Ynet disclosed that Tel Aviv hi-tech firm Waves Audio has won a Technical Grammy for its technological achievements and contribution to the field of music via its audio signal processing technologies and audio effects, used in recording, mixing, mastering, post production, surround, live, and broadcast sound
Previous winners include such notable companies as Apple, Sony and Yamaha. Waves Audio’s technology has been used to enhance the recorded sound of everyone from Lady Gaga and Beyonce to U2 and Bruce Springsteen. In addition, Waves Audio technologies have been used in movies such as Shrek, American Beauty and Star Wars.
Waves Audio was established in 1992 by Gilad Keren and Meir Sha’ashua, and the company has since sold its various technologies to Sony, JVC, Toshiba and computer manufacturer Dell. The company’s headquarters are in Tel Aviv, but its global operations spread to offices in Knoxville, Tennessee and Shenzen, China as well.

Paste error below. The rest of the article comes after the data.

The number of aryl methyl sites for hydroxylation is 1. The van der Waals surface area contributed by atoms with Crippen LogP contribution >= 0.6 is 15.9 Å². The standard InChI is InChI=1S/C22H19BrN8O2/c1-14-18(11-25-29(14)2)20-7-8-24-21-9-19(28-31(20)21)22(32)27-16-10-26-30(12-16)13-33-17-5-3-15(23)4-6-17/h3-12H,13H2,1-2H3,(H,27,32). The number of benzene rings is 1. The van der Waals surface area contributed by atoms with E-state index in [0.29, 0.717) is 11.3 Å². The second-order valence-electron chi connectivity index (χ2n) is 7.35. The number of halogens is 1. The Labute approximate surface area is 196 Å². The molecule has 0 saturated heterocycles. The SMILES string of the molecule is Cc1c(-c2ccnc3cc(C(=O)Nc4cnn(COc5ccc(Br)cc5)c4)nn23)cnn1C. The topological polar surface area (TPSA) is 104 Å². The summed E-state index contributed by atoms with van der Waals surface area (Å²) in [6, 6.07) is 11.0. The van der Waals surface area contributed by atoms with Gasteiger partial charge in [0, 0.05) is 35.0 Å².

TV viewers will undoubtedly thank the company for its latest development – reducing the noise of vuvuzelas during this year’s World Cup broadcasts from South Africa.
Keren was delighted to learn his company had won a Grammy, saying “It is a great honor to know that we had a part in the creation of so much wonderful music, and this pushes us to keep developing new tools for musicians. It is our small contribution.”
“You can always trust Waves to create well-engineered, good sounding products,” said Bob Ludwig, one of the most respected mastering engineers in recording history, who has mastered records for everyone from Neil Diamond and The Rolling Stones to Paul McCartney, and Mariah Carey.
So while we wait for Hadag Nahash or Asaf Avidan to show up with a Grammy nomination one of these years, we can still bask in the glory of Waves Audio’s achievements. They may not be able to improve the quality of the music we hear, but they can sure make it sound better.